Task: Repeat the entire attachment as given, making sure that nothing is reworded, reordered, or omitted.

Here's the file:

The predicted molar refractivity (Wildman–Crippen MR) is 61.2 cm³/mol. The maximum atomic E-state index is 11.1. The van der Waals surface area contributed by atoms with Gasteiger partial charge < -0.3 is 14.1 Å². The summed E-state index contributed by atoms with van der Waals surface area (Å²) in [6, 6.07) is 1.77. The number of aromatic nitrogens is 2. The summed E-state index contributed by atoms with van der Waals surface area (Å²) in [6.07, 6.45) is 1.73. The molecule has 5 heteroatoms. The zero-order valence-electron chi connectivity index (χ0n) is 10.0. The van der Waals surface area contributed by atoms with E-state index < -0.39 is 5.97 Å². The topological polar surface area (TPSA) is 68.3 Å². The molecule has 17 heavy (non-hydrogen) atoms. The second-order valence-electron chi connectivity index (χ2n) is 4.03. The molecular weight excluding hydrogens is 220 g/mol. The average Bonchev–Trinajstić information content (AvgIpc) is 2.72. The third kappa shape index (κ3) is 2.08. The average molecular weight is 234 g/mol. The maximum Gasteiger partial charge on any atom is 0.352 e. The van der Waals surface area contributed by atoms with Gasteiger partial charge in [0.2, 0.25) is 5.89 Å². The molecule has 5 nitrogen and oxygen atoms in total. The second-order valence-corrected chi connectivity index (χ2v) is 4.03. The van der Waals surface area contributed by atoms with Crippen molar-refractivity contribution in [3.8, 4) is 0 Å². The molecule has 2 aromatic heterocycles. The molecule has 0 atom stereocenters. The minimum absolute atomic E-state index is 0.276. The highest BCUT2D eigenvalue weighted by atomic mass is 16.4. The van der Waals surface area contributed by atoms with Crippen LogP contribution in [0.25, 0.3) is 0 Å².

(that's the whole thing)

The predicted molar refractivity (Wildman–Crippen MR) is 61.2 cm³/mol. The maximum atomic E-state index is 11.1. The van der Waals surface area contributed by atoms with Gasteiger partial charge < -0.3 is 14.1 Å². The summed E-state index contributed by atoms with van der Waals surface area (Å²) in [6, 6.07) is 1.77. The number of aromatic nitrogens is 2. The summed E-state index contributed by atoms with van der Waals surface area (Å²) in [6.07, 6.45) is 1.73. The molecule has 5 heteroatoms. The zero-order valence-electron chi connectivity index (χ0n) is 10.0. The van der Waals surface area contributed by atoms with E-state index < -0.39 is 5.97 Å². The topological polar surface area (TPSA) is 68.3 Å². The molecule has 17 heavy (non-hydrogen) atoms. The second-order valence-electron chi connectivity index (χ2n) is 4.03. The molecular weight excluding hydrogens is 220 g/mol. The average Bonchev–Trinajstić information content (AvgIpc) is 2.72. The third kappa shape index (κ3) is 2.08. The average molecular weight is 234 g/mol. The maximum Gasteiger partial charge on any atom is 0.352 e. The van der Waals surface area contributed by atoms with Gasteiger partial charge in [0.2, 0.25) is 5.89 Å². The molecule has 5 nitrogen and oxygen atoms in total. The second-order valence-corrected chi connectivity index (χ2v) is 4.03. The van der Waals surface area contributed by atoms with Crippen molar-refractivity contribution in [3.8, 4) is 0 Å². The molecule has 2 aromatic heterocycles. The molecule has 0 atom stereocenters. The minimum absolute atomic E-state index is 0.276. The highest BCUT2D eigenvalue weighted by atomic mass is 16.4. The van der Waals surface area contributed by atoms with Crippen LogP contribution in [0.25, 0.3) is 0 Å².